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Have the Germans become lazy at work?

Insa Wrede
May 16, 2024

Germans have long been known for their diligence, sense of duty, reliability and productivity. Recent data suggests that Germans are working fewer hours. But that doesn't tell the whole story.

A man rests his head in his hands, having a nap at a desk, seen from above
Have the Germans become lazy at work? It's a matter of perspectiveImage: Monkey Business 2/Shotshop/imago images

A glance at current OECD labor figures can be startling. In 2022, the average American worked over 1,800 hours per year, while the average German worked only 1,340 hours. However, labor market researcher Enzo Weber from the Institute for Employment Research (IAB) in Nuremberg, Germany, dismisses suggestions of the once-industrious Germans now only wanting to enjoy their sweet lives.

"Germany has a very high female labor force participation rate compared to most other countries," Weber told DW, noting that the main difference to other countries was that about every second woman works part-time, which mathematically lowers the average annual working hours.

For example, if two men work 10 hours each in one country, the average working timethere is 10 hours — (10+10)/2 = 10. But if, in another country, two men work 10 hours each and a woman works four hours, the average working time comes out to eight hours (10+10+4)/3 = 8.

Speaking with DW, Weber also pointed out that the OECD figures "do not mean that less work is being done in Germany" — quite the contrary. "More work is being done because the alternative would be that these women are not included in the statistics at all," he said, adding that the OECD itself cautions that the data is only of limited use for international comparison.

Labor shifts and Gen Z

According to Weber, co-author of a recently published IAB labor study, the times when men worked full-time and women stayed at home are long gone in Germany. Currently, 77% of German women are employed, marking a significant increase in female workforce participation over the past 30 years, even though many work part-time.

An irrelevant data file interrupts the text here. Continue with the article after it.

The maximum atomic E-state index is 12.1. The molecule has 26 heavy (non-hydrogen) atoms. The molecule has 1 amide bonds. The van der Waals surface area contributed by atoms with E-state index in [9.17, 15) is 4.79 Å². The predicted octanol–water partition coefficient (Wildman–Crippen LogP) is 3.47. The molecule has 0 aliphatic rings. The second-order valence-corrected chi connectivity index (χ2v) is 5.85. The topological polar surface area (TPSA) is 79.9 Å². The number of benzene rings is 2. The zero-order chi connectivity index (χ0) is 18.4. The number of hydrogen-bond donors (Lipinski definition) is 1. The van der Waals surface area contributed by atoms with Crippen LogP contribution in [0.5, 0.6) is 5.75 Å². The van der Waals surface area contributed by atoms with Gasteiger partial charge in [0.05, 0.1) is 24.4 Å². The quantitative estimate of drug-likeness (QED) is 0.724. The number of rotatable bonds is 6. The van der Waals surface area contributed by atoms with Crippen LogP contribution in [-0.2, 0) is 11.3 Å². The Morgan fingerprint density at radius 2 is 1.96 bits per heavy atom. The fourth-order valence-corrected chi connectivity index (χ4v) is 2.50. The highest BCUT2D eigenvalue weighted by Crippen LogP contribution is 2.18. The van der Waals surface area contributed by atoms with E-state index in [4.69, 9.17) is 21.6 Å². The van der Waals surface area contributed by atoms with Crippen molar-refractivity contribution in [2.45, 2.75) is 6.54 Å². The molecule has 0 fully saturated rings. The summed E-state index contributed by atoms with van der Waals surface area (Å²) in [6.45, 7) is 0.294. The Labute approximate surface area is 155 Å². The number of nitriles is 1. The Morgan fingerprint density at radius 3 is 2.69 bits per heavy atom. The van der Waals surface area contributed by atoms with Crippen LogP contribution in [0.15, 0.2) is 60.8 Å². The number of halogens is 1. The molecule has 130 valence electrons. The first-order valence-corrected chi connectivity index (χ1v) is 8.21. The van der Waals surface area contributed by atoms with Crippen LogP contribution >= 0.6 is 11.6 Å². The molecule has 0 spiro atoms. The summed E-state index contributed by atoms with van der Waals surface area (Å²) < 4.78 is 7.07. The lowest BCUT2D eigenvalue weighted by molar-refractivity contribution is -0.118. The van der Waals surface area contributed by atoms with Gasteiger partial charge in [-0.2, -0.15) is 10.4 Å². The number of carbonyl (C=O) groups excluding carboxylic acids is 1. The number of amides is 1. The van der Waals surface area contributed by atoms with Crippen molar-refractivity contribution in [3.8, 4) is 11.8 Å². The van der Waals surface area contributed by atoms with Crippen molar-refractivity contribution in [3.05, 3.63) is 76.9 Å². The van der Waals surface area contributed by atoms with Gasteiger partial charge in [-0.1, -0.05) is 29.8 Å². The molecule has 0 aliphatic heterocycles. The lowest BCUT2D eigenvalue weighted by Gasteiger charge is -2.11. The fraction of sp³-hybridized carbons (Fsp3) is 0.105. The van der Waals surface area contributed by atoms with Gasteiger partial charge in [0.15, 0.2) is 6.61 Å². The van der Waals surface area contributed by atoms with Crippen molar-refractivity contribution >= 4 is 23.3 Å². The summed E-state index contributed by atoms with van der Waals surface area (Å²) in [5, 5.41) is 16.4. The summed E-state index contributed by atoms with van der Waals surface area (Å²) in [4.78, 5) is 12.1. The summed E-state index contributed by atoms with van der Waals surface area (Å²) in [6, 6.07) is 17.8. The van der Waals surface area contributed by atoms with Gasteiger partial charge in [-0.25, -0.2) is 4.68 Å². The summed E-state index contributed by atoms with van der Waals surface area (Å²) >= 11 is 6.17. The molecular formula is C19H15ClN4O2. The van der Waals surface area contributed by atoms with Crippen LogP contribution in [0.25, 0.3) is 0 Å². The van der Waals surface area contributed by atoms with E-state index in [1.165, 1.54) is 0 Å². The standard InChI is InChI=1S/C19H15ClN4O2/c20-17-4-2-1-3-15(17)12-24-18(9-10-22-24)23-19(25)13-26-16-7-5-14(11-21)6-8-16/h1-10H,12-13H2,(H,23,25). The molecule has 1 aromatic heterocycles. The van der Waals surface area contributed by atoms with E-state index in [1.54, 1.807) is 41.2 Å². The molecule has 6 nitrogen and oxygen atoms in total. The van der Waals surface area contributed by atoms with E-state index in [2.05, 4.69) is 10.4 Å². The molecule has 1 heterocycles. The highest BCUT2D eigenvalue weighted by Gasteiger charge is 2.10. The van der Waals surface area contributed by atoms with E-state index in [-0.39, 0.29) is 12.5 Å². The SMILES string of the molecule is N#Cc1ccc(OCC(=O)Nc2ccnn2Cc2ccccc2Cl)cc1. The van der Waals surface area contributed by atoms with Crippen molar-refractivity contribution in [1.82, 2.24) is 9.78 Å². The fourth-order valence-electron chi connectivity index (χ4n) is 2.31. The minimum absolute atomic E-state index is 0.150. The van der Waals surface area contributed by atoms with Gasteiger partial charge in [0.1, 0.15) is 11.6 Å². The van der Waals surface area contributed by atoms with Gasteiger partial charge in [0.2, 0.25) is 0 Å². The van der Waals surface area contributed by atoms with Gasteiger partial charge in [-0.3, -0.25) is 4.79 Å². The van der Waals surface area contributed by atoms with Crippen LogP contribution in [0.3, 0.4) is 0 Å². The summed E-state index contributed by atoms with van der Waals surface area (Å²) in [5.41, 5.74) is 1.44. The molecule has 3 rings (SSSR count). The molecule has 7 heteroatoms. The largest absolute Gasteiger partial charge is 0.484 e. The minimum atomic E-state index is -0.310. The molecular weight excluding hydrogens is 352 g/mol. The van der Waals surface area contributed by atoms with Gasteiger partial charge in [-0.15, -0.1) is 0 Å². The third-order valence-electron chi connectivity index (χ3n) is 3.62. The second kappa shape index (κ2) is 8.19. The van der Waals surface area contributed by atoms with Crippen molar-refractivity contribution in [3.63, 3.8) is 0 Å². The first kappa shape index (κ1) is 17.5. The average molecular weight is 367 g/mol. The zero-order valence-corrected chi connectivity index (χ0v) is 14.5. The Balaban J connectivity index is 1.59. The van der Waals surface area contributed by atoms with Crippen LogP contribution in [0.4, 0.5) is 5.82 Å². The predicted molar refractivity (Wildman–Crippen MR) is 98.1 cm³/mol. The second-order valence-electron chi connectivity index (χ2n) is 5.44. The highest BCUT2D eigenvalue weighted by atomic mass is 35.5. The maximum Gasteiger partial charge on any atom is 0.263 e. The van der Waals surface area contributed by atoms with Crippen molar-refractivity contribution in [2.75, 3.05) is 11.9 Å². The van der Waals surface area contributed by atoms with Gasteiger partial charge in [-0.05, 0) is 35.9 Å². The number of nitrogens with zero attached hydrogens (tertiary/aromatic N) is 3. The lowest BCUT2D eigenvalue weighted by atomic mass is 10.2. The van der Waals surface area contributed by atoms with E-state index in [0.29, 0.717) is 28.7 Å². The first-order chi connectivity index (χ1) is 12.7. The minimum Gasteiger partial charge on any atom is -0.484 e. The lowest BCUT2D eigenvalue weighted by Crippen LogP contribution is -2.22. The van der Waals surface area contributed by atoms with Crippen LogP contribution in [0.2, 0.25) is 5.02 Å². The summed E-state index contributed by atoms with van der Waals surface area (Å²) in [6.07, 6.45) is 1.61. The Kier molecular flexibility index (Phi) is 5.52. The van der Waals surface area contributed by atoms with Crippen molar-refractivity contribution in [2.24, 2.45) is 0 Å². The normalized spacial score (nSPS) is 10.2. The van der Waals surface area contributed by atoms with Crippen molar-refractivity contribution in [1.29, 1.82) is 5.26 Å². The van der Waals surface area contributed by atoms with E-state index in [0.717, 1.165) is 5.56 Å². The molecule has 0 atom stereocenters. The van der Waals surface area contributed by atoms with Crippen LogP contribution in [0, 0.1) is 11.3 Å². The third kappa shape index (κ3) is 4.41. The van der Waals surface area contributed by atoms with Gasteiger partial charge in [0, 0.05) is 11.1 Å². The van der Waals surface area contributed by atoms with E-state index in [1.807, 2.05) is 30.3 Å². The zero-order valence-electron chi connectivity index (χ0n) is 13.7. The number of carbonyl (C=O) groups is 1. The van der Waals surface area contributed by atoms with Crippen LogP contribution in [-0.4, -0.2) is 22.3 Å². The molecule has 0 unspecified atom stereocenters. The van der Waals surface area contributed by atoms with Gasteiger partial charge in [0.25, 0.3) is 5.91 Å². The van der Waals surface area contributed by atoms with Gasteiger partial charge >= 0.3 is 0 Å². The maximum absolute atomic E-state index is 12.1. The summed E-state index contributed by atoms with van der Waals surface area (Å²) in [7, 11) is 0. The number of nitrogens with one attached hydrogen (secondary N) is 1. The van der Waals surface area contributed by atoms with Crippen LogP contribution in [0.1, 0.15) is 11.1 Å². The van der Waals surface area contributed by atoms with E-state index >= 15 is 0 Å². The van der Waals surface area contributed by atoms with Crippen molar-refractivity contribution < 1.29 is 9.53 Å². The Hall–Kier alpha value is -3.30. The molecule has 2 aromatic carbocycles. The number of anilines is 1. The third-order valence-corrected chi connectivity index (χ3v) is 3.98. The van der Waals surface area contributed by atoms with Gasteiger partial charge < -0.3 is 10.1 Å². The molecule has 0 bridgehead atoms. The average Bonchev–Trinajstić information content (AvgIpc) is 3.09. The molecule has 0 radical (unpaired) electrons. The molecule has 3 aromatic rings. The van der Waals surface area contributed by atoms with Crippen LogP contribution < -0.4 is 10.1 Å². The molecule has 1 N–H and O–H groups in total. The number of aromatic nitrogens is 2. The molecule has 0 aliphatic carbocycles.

A mother sitting at a table doing remote work while her child sits next to her drawing pictures
A shortage of places in child-care facilities has forced many mothers to work fewer hours to look after their childrenImage: Julian Stratenschulte/dpa/picture alliance

And of those women who work full-time, nearly half would like to reduce their working hours by about six hours per week, according to the IAB survey. Among full-time employed men, some 60% said they would like to work about 5.5 hours less.

The desire to work less, among both men and women in Germany, has existed for decades but appears to have reached new highs with so-called Gen Z — the generation born between 1995 and 2010 that's begun hitting the labor market in recent years.

Gen Z has earned the dubious reputation of wanting high salaries and as much free time as possible. Weber, however, said this was a stereotype, adding that a successful working career is as important to the majority of Generation Z as it was to previous generations, as his findings have shown.